The Top 173 Things in History: #155. Manifest Destiny

Note the Native Americans and buffalo fleeing the “Westerners.”

Let’s call a spade a spade: Manifest Destiny was a pretty scumbag thing to do.

—Hey, this land you’re on, we’re gonna have to take it.

—But we were here first.

—Yeah, we know that. The thing is, and I know this kind of sucks, but it’s our destiny to have it.

—Your destiny?

—I know, man. We wish it were different, too. But yeah, this is our land now.

This was imperialism at its most boldfaced. Come on, like we even tried to come up with a valid justification? Because let’s be honest: Divine Providence isn’t a valid justification for anything.* This was nothing more than an older brother deciding he wanted the couch AND the remote control. And that’s when being there first or even “calling” it go out the window.

*And I’m the religious one in this group.

And here’s my biggest problem with Manifest Destiny: the syntax. It’s a verb with a direct object, so it sounds ridiculous in sentences. It’s not even like, “Mission: Manifesr Destiny” or “Operation: Manifest Destiny.” Think of it in candid terms by replacing “Manifest Destiny” with “Take Land.” Now try to respect this sentence in a history textbook: “The United States, under the direction of Take Land, expanded westward to the Pacific Ocean.” Impossible.*

*You can make the argument that “manifest” is meant as an adjective, meaning something akin to “evident.” Fine: “The United States, under the direction of Evident Destiny, expanded westward to the Pacific Ocean.” It still sounds terrible.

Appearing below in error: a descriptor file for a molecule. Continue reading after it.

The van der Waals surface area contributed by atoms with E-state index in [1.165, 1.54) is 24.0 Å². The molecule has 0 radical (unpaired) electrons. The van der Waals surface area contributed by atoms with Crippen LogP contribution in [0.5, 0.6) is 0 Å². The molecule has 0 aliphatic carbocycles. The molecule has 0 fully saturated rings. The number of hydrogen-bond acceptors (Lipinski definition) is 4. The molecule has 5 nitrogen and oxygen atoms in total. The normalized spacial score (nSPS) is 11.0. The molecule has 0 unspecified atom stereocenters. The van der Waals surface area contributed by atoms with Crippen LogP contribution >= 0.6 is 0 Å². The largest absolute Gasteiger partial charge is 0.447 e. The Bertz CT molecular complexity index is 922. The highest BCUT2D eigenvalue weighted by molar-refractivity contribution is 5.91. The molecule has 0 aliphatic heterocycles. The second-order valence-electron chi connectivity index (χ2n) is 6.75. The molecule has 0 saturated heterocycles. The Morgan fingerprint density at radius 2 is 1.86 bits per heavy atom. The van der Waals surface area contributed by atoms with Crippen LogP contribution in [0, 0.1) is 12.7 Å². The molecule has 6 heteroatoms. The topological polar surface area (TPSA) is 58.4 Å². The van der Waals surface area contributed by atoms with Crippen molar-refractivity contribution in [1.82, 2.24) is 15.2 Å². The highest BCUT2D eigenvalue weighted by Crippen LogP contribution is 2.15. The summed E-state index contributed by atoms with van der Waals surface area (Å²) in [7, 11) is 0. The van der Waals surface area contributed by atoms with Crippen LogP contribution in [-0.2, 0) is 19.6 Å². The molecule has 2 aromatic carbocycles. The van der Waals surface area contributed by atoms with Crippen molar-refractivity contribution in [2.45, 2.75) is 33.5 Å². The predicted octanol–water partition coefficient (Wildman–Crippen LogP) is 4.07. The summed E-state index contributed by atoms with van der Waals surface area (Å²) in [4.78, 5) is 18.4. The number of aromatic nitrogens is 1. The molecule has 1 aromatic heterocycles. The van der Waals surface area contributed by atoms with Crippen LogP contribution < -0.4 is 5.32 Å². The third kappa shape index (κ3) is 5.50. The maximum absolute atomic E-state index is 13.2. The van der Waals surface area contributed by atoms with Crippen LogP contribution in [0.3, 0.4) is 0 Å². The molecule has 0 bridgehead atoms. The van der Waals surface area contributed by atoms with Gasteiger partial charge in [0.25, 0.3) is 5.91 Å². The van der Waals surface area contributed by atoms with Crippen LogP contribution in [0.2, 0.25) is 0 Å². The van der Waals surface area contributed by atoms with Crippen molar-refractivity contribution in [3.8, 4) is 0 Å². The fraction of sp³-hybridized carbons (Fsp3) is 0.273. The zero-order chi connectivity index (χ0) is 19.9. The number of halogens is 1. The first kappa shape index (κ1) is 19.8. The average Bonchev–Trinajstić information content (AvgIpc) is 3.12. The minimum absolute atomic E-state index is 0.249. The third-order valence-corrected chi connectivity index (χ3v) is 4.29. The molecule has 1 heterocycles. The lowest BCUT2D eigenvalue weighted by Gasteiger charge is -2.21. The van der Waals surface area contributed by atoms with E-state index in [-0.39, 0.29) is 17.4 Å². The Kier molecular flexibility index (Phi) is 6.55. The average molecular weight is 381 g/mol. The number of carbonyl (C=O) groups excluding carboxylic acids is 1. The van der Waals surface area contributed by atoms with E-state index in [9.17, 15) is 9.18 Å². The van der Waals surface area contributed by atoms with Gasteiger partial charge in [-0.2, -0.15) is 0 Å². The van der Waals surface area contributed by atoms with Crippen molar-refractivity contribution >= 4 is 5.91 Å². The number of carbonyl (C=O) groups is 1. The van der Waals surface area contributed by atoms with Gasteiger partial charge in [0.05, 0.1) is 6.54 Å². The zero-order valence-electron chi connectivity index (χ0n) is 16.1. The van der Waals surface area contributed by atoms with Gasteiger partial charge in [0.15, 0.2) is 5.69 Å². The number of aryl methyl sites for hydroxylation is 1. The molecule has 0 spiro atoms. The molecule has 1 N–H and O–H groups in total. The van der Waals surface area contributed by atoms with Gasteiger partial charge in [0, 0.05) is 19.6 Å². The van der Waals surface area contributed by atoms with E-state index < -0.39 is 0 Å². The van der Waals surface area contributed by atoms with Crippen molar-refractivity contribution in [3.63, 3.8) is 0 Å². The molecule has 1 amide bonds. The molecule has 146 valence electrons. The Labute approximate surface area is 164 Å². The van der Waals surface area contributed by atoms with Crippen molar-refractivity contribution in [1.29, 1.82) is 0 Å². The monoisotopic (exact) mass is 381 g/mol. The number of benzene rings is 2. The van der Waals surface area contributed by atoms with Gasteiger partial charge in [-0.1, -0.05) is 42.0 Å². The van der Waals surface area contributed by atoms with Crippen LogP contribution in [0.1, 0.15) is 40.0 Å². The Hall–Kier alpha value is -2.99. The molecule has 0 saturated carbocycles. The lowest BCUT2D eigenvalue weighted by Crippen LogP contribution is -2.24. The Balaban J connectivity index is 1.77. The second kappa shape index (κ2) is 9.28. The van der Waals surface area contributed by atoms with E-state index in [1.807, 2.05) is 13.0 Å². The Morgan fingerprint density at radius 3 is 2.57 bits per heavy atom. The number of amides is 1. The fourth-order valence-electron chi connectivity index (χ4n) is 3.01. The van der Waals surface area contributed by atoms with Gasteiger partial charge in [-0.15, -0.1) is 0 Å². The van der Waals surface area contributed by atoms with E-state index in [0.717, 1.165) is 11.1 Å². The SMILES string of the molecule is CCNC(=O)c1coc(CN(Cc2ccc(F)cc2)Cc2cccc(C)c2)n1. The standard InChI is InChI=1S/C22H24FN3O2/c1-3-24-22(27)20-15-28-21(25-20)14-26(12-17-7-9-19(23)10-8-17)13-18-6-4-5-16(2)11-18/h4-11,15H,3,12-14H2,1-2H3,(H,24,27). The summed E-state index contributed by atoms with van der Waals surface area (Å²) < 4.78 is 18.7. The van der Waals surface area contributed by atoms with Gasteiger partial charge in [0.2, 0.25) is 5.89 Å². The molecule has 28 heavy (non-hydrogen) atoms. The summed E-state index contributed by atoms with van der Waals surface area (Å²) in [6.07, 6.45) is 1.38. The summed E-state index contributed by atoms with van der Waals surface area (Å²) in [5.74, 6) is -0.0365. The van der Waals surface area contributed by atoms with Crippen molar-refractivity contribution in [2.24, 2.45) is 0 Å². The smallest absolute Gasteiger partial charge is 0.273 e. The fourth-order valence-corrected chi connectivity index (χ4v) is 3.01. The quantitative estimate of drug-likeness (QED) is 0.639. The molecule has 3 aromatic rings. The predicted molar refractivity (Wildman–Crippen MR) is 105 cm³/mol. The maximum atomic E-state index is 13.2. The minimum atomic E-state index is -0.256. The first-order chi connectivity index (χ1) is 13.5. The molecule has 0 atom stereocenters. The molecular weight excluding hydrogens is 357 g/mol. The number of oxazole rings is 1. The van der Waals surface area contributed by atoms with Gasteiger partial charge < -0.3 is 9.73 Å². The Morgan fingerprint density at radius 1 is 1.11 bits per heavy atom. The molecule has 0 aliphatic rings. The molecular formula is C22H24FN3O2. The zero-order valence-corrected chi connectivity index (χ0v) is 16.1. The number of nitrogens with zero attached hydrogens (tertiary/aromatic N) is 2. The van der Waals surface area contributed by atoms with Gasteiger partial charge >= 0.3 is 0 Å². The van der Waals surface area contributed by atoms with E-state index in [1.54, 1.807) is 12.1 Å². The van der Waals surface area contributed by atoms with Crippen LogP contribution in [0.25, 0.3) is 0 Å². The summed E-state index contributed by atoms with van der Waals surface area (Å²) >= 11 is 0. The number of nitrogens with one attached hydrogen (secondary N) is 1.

And I, for one, would never trade proper syntax for Texas.


3 responses to this post.

  1. Posted by John S on August 4, 2009 at 1:51 PM

    I, for one, always interpreted it as “Evident Destiny.” Like, if the Native Americans were ever like, “Dude, you can’t just take our land. What do you mean it’s your ‘destiny’?” We would just reply, “From where we’re sitting, it’s pretty manifest.”


  2. Posted by Tim on August 4, 2009 at 6:51 PM

    One of the things that prevented me from seeing “manifest” as an adjective is that, usually when it’s used that way, it comes after what it modifies (as in your example). It’s rarer, I think, to hear about a “manifest solution” than a “solution that is manifest” or “manifests itself.”

    Either way, though, it’s a crummy syntactical term.


  3. I agree, It was a shity thing to do… but it happens all the time. We (humans) use “faith” for everything… It pushes us, and it hurts us… I just did a post on “Manifest Destiny on my site and that is what everybody is talking about… Check it out…


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